During the first summit between North Korea’s Chairman Kim Jong Un and South Korea’s President Moon Jae-in in April 2018, Kim mentioned that he preferred the “Vietnam model” of economic development to that of China. This is because the North wants to maintain a good relationship with the United States in order to attract Western investment. North Korea paid close attention to the “Vietnam model” again in 2018 when then-North Korea Foreign Minister Ri Yong-ho visited Hanoi. Commentaries on the eve of the 2019 Hanoi summit between Kim and U.S. President Donald Trump raised the profile of the “Vietnam model” significantly, as the Trump administration wanted North Korea to be the next Vietnam. Even though the Hanoi summit was ultimately a setback in the denuclearization talks, Moon’s push for a revival of diplomacy with the North under a Joe Biden presidency in the United States may rekindle hope for a small but pragmatic deal between Washington and Pyongyang, in which North Korea could receive partial sanctions relief in exchange for a freeze of its nuclear program.
However, a key question remains. Can North Korea really adopt the Vietnam model? Analyses of the model tend to look at North Korea’s domestic social control as a reason Kim cannot decentralize the economy. In other words, regardless of how external conditions develop, the regime’s internal contradictions and fear of losing control would render economic reform impossible. Still, this argument ignores the fact that North Korea has to impose strict internal control on its population because it is technically still at war with South Korea. Examining the Vietnam model in its entirety tells us that the external security factor, namely wars against South Vietnam, Cambodia, and China, was a key reason Hanoi could not implement economic reforms before 1989 even though it contemplated those reforms many times. So long as South Korea exists, North Korea cannot demobilize its military to reform the economy like Vietnam did in the late 1980s.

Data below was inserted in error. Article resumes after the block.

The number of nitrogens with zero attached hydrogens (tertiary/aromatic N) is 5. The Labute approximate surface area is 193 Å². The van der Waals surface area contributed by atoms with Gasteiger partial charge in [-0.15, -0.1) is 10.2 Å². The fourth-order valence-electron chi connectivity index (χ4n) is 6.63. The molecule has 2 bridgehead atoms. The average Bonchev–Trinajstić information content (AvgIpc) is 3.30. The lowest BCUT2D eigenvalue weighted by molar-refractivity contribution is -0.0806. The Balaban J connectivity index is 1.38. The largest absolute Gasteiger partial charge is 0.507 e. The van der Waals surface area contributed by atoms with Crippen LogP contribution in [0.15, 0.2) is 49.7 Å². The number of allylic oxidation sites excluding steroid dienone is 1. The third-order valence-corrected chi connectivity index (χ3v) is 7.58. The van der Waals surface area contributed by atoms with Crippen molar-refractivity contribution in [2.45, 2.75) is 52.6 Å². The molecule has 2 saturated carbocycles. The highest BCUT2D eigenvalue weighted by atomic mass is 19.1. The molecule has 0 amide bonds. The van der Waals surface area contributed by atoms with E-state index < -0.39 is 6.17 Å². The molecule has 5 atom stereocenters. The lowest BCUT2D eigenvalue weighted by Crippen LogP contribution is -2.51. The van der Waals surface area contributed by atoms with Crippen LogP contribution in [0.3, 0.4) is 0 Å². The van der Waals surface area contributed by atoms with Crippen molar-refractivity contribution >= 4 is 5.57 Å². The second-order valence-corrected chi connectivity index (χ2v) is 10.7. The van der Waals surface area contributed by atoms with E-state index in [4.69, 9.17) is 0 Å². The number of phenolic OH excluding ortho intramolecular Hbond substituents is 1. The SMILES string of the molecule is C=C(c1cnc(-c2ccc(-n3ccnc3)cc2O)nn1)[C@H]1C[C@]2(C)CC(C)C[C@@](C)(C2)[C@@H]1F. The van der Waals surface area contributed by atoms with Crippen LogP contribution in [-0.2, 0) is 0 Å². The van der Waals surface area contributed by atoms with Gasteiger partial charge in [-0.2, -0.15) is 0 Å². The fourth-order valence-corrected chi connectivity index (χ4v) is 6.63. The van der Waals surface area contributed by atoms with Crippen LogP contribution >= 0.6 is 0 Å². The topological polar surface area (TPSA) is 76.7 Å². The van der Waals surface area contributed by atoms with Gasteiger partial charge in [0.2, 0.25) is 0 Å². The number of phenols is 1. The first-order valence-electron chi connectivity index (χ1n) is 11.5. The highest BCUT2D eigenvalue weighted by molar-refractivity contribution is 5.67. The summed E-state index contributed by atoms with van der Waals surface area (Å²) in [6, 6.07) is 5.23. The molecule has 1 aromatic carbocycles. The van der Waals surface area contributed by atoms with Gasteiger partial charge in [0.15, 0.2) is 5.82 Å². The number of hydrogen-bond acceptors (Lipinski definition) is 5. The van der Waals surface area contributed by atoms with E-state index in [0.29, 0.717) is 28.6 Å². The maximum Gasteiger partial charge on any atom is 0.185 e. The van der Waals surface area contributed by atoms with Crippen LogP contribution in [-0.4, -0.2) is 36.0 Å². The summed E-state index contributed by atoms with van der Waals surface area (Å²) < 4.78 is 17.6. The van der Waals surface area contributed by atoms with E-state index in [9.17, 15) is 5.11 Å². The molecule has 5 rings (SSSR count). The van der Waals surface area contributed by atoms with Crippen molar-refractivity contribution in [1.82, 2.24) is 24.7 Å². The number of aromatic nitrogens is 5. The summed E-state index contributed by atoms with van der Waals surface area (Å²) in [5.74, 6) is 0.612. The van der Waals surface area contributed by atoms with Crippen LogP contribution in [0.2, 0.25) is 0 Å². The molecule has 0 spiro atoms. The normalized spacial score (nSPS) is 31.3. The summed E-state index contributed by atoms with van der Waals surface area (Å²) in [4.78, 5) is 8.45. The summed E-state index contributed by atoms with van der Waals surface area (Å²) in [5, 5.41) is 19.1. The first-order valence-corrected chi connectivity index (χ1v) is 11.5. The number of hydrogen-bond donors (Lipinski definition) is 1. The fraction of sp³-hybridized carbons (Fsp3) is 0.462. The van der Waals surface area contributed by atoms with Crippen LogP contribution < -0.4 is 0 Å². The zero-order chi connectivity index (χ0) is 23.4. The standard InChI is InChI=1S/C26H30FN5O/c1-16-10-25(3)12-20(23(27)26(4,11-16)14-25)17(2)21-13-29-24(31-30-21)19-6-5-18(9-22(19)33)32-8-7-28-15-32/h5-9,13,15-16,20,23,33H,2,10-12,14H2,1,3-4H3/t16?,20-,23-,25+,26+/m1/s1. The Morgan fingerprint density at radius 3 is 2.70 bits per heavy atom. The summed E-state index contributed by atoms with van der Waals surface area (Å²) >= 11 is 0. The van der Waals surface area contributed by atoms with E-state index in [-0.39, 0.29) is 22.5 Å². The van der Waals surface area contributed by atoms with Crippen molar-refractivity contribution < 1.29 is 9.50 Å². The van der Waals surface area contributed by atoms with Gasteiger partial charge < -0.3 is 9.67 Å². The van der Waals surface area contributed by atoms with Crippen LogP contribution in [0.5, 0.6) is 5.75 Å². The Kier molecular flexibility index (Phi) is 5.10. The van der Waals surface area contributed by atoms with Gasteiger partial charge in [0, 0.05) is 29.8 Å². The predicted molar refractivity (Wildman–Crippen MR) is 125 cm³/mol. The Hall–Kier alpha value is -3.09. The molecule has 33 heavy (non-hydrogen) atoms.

The Correct Vietnam Model